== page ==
This last weekend (April 16-18) was our final trip for the Interest Groups we’ve been participating in all semester. Mine was Spain and Its Regions. Throughout the semester we’ve had a cooking class, a Catalan class, a trip to Cáceres & Trujillo, and a few lectures on the different areas of Spain. Barcelona was our final jaunt.

Friday – It all started bright and early on another morning…4:45am to be exact. I met Anna and Sarah at the corner and we shared a cab to the airport to meet the rest of our interest group. The flight went off without a hitch. We were all exhausted and I managed to sleep a little. We took a train into the city, checked into the hostel, and headed out for Las Ramblas and The Market. Las Ramblas was absolutely nuts…so many people, so much going on, a bit overwhelming. It definitely had the best display of street performers I have ever seen. And they were selling everything from birds to gerbils to seeds…so random. We had some free time at the Market so we walked around and searched for food. The market was nuts as well, they were selling every possible kind of meat and body parts of animals. We saw sheep’s head, cow tongue, possibly a brain or heart of some kind…not really sure, live crabs, weird sea creatures, and of course tons and tons of ham. We found some pizza and bought some chocolates.

Las Ramblas Street Performers

Market on Las Ramblas

After some food and rest, we metroed it to the Arc de Triomf. We walked through the park and to the Parlament de Catalunya. It was a pretty building that reminded me of Paris & Madrid…basically that’s how the whole city of Barcelona feels, a mix between 2 cultures. We took a tour, saw the important chambers, snapped some photos and were on our way. We walked out to the water and had the rest of the afternoon/night free. Sarah and I got some ice cream and did some people watching before deciding we needed real food. We found a tapas place that had €1.20 tapas…the cheapest I have ever seen. I had tortilla española and a seafood salad type thing and we’re pretty sure Sarah had caviar. They were tasty. We did a bit of souvenir shopping, walked up Las Ramblas again, stopped to get some snacks and then headed back to the hostel. I’m pretty sure we all fell asleep about 9:30 (I’d only slept 2 hours the night before).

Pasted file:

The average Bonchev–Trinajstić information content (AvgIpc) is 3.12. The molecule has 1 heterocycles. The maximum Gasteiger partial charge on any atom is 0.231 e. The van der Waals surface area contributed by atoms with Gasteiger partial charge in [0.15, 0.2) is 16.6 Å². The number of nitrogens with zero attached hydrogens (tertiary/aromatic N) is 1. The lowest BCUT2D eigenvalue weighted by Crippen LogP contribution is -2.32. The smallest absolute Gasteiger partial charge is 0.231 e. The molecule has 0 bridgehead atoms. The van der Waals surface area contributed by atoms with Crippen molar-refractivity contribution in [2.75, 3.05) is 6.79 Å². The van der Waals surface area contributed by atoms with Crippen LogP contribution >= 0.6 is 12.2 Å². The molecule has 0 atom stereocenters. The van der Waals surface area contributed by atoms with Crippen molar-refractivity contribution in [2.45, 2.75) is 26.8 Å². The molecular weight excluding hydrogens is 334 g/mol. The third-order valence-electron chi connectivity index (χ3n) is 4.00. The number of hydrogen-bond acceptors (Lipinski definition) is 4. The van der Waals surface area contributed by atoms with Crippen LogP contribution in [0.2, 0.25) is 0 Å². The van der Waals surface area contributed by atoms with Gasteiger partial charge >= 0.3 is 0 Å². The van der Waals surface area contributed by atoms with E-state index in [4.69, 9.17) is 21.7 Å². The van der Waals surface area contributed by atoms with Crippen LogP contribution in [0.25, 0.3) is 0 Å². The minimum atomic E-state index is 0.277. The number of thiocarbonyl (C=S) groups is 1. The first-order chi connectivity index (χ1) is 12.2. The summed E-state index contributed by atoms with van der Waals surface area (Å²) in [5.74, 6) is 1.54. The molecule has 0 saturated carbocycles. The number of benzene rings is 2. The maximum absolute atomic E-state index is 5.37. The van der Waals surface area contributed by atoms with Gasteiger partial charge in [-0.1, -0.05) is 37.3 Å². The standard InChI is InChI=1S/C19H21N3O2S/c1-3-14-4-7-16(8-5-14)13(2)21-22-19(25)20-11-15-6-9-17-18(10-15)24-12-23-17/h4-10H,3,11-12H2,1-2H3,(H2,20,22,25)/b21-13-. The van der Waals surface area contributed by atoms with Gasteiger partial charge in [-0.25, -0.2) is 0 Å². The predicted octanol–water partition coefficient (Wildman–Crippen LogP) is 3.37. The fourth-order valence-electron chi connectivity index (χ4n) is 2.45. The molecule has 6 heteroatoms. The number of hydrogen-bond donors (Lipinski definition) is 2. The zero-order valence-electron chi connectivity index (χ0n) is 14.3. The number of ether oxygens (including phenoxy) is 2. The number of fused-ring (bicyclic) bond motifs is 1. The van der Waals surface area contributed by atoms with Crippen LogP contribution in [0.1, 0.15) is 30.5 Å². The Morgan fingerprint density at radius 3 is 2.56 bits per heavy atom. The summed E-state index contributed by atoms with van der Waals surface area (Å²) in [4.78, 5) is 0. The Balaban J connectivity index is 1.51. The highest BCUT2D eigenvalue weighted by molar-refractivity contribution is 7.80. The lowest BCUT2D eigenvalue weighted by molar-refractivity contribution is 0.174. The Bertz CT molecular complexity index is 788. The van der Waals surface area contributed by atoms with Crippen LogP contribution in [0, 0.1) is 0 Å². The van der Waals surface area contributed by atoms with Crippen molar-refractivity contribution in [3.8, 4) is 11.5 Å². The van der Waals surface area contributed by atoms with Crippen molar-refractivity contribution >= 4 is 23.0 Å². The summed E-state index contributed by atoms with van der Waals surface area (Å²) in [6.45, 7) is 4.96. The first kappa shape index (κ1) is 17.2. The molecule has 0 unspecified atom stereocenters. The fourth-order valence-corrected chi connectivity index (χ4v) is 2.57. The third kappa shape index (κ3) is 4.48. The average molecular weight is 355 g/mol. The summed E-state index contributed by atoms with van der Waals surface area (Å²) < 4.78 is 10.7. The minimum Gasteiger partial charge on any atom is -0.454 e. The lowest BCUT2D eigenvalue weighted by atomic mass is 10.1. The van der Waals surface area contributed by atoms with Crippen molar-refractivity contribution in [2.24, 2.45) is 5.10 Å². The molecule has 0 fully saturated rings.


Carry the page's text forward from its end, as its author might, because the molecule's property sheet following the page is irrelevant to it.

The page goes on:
Arc de Triomf

Parlament de Catalunya

Saturday – We started out with a walk through the old city, through 2 cathedrals, and the windy streets. The cathedrals were cool but I’m unfortunately getting to that point where I feel like I can’t tour another cathedral. I tried to make the most of it. We broke for lunch and Sarah & I found tortilla española in the grocery store! Probably the best day ever! We did our usual lunch: sitting in a plaza with bread and whatever else we could buy for less than €5 and watching the people go by.

I won’t bore you with more pictures of Spanish Cathedrals 🙂

Tortilla Española…Prepackaged

After lunch we wandered through the city in search of Gaudí buildings. Some people call him insane…I definitely classify him as a genius. His work was incredible to see. We ended the day at Parc Güel, the park about a 20 minute bus ride from downtown that was entirely designed by Antoni Gaudí. It was whimsical and fairy tale like, just like all his other masterpieces. We walked and took lots of pictures before heading back towards our hostel.

Gaudí Architecture

Parc Güel, Gaudí